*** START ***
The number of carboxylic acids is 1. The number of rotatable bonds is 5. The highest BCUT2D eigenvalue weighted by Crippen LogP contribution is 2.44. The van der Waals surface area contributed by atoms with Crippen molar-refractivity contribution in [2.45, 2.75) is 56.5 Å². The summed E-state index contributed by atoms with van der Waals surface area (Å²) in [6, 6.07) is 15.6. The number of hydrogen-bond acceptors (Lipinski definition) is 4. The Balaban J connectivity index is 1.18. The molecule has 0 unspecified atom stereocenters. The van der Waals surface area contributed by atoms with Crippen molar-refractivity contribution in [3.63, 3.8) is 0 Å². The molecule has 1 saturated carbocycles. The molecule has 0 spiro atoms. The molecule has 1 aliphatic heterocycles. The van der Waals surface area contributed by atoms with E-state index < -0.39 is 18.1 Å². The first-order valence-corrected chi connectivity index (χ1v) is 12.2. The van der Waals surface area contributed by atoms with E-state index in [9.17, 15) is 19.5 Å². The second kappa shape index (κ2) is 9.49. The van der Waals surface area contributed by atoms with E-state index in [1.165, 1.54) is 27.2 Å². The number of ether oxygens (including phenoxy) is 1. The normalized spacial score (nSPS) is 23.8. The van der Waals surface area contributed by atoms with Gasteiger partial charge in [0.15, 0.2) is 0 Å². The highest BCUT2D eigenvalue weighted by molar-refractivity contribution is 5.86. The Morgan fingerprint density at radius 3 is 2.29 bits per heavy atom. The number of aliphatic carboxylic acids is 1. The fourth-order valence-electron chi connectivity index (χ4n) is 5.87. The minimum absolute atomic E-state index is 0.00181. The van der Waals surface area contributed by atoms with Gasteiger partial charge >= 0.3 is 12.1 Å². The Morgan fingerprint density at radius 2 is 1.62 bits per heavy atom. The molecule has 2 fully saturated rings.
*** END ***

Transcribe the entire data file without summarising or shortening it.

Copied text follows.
The number of carboxylic acids is 1. The number of rotatable bonds is 5. The highest BCUT2D eigenvalue weighted by Crippen LogP contribution is 2.44. The van der Waals surface area contributed by atoms with Crippen molar-refractivity contribution in [2.45, 2.75) is 56.5 Å². The summed E-state index contributed by atoms with van der Waals surface area (Å²) in [6, 6.07) is 15.6. The number of hydrogen-bond acceptors (Lipinski definition) is 4. The Balaban J connectivity index is 1.18. The molecule has 0 unspecified atom stereocenters. The van der Waals surface area contributed by atoms with Crippen molar-refractivity contribution in [3.63, 3.8) is 0 Å². The molecule has 1 saturated carbocycles. The molecule has 0 spiro atoms. The molecule has 1 aliphatic heterocycles. The van der Waals surface area contributed by atoms with E-state index < -0.39 is 18.1 Å². The first-order valence-corrected chi connectivity index (χ1v) is 12.2. The van der Waals surface area contributed by atoms with E-state index in [9.17, 15) is 19.5 Å². The second kappa shape index (κ2) is 9.49. The van der Waals surface area contributed by atoms with E-state index in [1.165, 1.54) is 27.2 Å². The number of ether oxygens (including phenoxy) is 1. The normalized spacial score (nSPS) is 23.8. The van der Waals surface area contributed by atoms with Gasteiger partial charge in [0.15, 0.2) is 0 Å². The highest BCUT2D eigenvalue weighted by molar-refractivity contribution is 5.86. The Morgan fingerprint density at radius 3 is 2.29 bits per heavy atom. The number of aliphatic carboxylic acids is 1. The fourth-order valence-electron chi connectivity index (χ4n) is 5.87. The minimum absolute atomic E-state index is 0.00181. The van der Waals surface area contributed by atoms with Gasteiger partial charge >= 0.3 is 12.1 Å². The Morgan fingerprint density at radius 2 is 1.62 bits per heavy atom. The molecule has 2 fully saturated rings.